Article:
In my view, however, it would need to have been an exceptionally careless description in order to confuse a long-tailed parrot the size of a macaw with a much smaller, short-tailed amazon. Moreover, whereas the purple macaw was said to be entirely violet/purple, in the Guadeloupe amazon this particular colour was confined predominantly to its head and neck (and even there it was a slaty black-violet rather than an intense purple). In stark contrast, this amazon's back, tail, and much of its wings and underparts were deep green, with portions of its wings additionally sporting bright yellow, red, and jet-black feathers. Not only with regard to its size and shape, therefore, but also in relation to its multicoloured plumage, I fail to see how this species could in any way be mistaken for a wholly purple macaw.

Extinct and Vanishing Birds of the World (2nd revised edit., 1967) by James C. Greenway Jr

A second suggestion offered by Greenway, and one that is also supported by various other ornithological scholars, is that Guadeloupe's purple macaws may simply have been hyacinth or even Lear's macaws imported by trading natives into Guadeloupe from the South American mainland. Again, however, it is difficult to see how the unequivocally blue plumage of the former species or even the slightly more turquoise tones of the latter one could come to be described as deep violet or purple.

So here, leaving it lingering perpetually in a shadowy ornithological limbo as a avian of tantalising ambiguity unless any additional information concerning it should one day become available, is where we must take our leave of Guadeloupe's very perplexing purple macaw – a bird that may, or may not, have existed, but which, if it truly did, and was indeed a macaw, must surely have been one of the most beautiful creatures ever seen by the eyes of its extremely fortunate beholders.


On 16 May 2012, I received a much-anticipated newly-published book – Extinct Birds, by Julian P. Hume and Michael Walters. Unquestionably the most detailed book ever prepared on the subject, it documents many extraordinarily obscure species and subspecies that, despite my longstanding interest in such birds, were new to me.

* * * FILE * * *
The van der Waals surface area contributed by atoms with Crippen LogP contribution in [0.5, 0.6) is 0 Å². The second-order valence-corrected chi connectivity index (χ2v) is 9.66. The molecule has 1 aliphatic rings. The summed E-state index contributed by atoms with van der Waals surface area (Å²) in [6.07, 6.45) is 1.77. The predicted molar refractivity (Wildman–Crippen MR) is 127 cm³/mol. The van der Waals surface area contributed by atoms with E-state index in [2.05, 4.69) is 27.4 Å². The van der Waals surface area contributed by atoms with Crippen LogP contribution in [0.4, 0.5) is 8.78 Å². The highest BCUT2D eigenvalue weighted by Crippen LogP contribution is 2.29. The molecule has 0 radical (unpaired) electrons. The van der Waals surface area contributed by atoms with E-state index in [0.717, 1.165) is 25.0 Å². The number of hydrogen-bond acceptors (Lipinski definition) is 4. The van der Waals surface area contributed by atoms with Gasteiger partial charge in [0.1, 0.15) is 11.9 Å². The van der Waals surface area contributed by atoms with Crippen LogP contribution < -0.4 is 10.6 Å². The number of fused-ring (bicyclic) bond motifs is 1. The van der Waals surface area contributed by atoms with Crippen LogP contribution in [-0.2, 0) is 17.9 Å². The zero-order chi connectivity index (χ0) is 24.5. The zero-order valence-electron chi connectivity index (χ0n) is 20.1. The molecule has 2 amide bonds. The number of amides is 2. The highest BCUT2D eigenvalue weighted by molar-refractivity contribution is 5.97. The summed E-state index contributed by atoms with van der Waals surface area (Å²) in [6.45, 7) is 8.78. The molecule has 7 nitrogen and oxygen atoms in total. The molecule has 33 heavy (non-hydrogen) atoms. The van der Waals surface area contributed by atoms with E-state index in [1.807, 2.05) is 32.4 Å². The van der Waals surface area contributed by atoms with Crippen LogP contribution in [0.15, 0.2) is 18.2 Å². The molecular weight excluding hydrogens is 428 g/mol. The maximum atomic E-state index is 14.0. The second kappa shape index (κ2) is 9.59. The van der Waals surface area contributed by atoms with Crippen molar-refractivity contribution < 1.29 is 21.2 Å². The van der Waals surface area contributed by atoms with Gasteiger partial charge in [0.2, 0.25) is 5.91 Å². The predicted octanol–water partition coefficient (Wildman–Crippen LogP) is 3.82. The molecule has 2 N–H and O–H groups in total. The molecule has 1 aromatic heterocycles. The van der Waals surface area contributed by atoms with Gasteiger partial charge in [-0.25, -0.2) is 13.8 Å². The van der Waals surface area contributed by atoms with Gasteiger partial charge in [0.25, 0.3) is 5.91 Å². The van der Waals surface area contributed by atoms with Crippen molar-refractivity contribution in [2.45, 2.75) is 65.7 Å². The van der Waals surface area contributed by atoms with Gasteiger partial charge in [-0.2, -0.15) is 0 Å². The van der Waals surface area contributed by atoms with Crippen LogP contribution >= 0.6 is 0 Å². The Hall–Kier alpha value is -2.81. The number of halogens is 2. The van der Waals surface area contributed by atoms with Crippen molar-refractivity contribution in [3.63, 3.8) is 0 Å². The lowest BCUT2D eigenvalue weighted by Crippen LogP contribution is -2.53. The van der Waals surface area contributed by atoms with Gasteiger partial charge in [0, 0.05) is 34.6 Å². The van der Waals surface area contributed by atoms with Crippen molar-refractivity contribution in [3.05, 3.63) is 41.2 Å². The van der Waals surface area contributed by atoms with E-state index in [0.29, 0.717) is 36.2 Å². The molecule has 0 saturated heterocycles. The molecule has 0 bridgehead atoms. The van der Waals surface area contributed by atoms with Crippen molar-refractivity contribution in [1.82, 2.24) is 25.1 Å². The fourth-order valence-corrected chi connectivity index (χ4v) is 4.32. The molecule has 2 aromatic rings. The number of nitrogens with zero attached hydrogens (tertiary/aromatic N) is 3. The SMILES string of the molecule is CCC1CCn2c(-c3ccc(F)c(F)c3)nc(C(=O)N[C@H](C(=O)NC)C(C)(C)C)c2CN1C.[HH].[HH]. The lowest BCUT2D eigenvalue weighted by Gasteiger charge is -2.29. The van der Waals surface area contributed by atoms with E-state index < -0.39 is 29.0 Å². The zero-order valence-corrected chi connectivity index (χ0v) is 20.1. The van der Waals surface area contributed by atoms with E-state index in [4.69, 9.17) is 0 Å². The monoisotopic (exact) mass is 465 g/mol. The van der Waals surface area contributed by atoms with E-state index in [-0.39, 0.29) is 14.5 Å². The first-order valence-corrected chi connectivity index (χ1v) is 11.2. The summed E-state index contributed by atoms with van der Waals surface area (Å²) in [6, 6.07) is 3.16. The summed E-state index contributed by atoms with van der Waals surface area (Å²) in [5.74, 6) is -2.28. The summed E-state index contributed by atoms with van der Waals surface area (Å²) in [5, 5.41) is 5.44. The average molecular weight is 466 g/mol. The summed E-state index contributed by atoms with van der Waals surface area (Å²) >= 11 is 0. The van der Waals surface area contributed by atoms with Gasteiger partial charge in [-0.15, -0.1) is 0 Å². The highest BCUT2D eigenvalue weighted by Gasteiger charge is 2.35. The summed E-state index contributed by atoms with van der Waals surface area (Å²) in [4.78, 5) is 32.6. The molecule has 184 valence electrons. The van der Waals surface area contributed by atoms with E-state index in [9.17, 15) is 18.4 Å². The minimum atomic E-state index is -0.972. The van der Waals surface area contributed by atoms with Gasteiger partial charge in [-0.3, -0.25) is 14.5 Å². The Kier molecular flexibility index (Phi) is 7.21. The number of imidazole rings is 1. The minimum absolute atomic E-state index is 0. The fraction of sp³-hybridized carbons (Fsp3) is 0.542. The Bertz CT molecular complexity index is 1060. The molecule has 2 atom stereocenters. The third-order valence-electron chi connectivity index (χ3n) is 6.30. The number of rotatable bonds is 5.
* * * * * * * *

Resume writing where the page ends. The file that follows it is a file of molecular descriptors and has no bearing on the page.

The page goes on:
One of these was the black macaw Anodorhynchus ater, a truly cryptic species in every sense. It was first documented by De Laet in 1630, and then described by British naturalist Dr John Latham in 1781 (who dubbed it the black macaw), followed by German naturalist Johann F. Gmelin in 1788 (basing his description upon Latham's and christening it Psittacus ater – its first taxonomic name). According to these accounts, the black macaw was native to Guyana, but Hume & Walters consider it to be an invalid taxon based upon inadequate descriptions. I have yet to see the three accounts noted above, but if I can locate any of them, I will expand this section accordingly at a later date.

Incidentally, this mysterious macaw should not be confused with the very familiar hyacinth macaw A. hyacinthinus, which is occasionally dubbed the black macaw, due to its local Tupi Indian name, 'arara una', which translates literally as 'dark macaw' or 'black macaw' (even though its plumage is blue!).

A fake online photograph of a purple-plumaged macaw, resulting from computer modification by person(s) unknown of an online photograph of a hyacinth macaw (source unknown to me)


  1. The Tupi description of the hyacinth macaw as a black macaw calls to mind a recent program on RadioLab in which the origin of the word for the color blue is examined in several languages. It seems that creating a word for the color comes about when a culture is capable of creating the color as a pigment. Since blue substances are rare in nature, the creation of blue pigment tends to occur late in most cultures. So the Tupi may call the hyacinth macaw black because they lack a word for blue.

    1. That's a very interesting, thought-provoking line of speculation, Bruce, thanks very much for posting it here. All the best, Karl

  2. Interesting post - it's a shame really, I wish we could still see beautiful birds like this around!


  3. This could well be true for some things. However, seeing a as "It was first documented by De Laet in 1630, and then described by British naturalist Dr. John Latham in 1781 (Who dubbed it the Black Macaw),..." the following from etymonline.com seems to dispel with that theory.:

    c. 1300, bleu, blwe, etc., from Old French blo "pale, pallid, wan, light-colored; blond; discolored; blue, blue-gray," from Frankish *blao or some other Germanic source, from Proto-Germanic *blæwaz (cognates: Old English blaw, Old Saxon and Old High German blao, Danish blaa, Swedish blå, Old Frisian blau, Middle Dutch bla, Dutch blauw, German blau "blue"), from PIE *bhle-was "light-colored, blue, blond, yellow," from PIE root bhel- (1) "to shine, flash" (see bleach (v.)).

    1. Thanks for your comment, but I don't understand what you are referring to here, as I haven't given any theory in relation to the black macaw - I have merely noted its documented history as known to me, plus the taxonomic name given to it ('ater' being Latin for 'black').

  4. Interesting history. Sad to think of the birds that are gone.

    1. Sad indeed, and if this purple macaw were indeed a real species that formerly existed, how beautiful it must have been.

  5. If you want to enjoy birds, feed them and show them love. It will start with one, or two, then after a few years, you will be enjoying families of birds; generations born near by. They will come.

  6. We have also published a post about purple hyacinth macaw